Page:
Spatial distribution of mammalian cells dictated by material surface chemistry

Kevin E. Healy*, Barbara Lom, Philip E. Hockberger

*Corresponding author for this work

Research output: Contribution to journalArticlepeer-review

95 Scopus citations

Abstract

Anisotropic cell culture surfaces patterned with amino and alkylsilanes can guide cell distribution and provide an approach to study important processes involved in tissue engineering, such as cell attachment and locomotion. By combining photolithographic and silane coupling techniques, glass coverslips were patterned with either n‐octadecyldimethylchlorosilane (ODDMS) or dimethyldichlorosilane (DMS), and N‐(2‐aminoethyl)‐3‐aminopropyl‐trimethoxysilane (EDS). The alkylsilanes, theoretically, have similar methyl and methylene groups exposed at the surface but different structures, with DMS being amorphous and ODDMS ordered. Neuroblastoma cells, osteosarcoma cells, and fibroblasts plated on surfaces patterned with EDS/ODDMS and EDS/DMS specifically localized on the EDS regions, but distributed randomly on ODDMS/DMS patterned surfaces. The preferential assembly of cells onto EDS regions did not depend on the structure of the adjacent alkylsilane regions and was a time‐dependent process. Angle dependent x‐ray photoelectron spectroscopy (XPS) and contact angle measurements indicated that EDS was imobilized on glass as a fractional hydrophilic monolayer, and ODDMS and DMS were bound as patchy amorphous hydrophobic multilayers. Neither surface coverage nor thickness of the overlayer seemed to be as important as surface chemistry, or charge, in guiding mammalian cell distribution. These results are consistent with the concept that mammalian cells attach to and are guided by positively charged surfaces.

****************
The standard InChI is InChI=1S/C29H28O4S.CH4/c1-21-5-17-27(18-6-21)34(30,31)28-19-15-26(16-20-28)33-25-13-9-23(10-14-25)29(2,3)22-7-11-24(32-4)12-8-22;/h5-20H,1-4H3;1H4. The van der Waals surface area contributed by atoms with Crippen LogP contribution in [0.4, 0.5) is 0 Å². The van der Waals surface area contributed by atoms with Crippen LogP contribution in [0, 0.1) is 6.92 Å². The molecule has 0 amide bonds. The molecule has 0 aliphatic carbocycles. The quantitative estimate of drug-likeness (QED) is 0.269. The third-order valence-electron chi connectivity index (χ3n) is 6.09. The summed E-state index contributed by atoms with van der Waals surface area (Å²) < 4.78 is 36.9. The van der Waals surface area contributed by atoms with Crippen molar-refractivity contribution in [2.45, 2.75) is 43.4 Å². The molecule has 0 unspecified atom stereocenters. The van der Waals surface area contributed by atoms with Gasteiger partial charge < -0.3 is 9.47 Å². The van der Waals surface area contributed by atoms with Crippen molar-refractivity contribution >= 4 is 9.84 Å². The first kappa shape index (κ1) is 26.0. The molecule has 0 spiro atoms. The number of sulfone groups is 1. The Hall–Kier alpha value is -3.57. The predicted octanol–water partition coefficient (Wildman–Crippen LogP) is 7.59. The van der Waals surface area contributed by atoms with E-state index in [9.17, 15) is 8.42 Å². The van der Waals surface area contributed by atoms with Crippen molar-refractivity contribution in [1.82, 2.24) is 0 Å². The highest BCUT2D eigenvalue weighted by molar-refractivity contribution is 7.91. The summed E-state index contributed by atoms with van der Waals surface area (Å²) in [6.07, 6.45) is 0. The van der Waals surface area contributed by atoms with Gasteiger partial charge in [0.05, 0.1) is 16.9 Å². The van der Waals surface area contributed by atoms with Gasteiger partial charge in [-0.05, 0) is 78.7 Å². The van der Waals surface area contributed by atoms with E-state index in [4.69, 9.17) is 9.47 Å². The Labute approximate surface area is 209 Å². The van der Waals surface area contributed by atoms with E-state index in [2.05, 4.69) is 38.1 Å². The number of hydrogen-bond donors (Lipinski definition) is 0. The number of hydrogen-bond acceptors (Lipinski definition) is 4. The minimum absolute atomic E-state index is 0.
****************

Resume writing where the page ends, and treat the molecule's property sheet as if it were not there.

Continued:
Original languageEnglish (US)
Pages (from-to)792-800
Number of pages9
JournalBiotechnology and Bioengineering
Volume43
Issue number8
DOIs
StatePublished - Apr 5 1994

Keywords

  • biomaterials
  • cell adhesion
  • cell guidance
  • haptotaxis
  • surface chemistry
  • tissue engineering

ASJC Scopus subject areas

  • Biotechnology
  • Bioengineering
  • Applied Microbiology and Biotechnology

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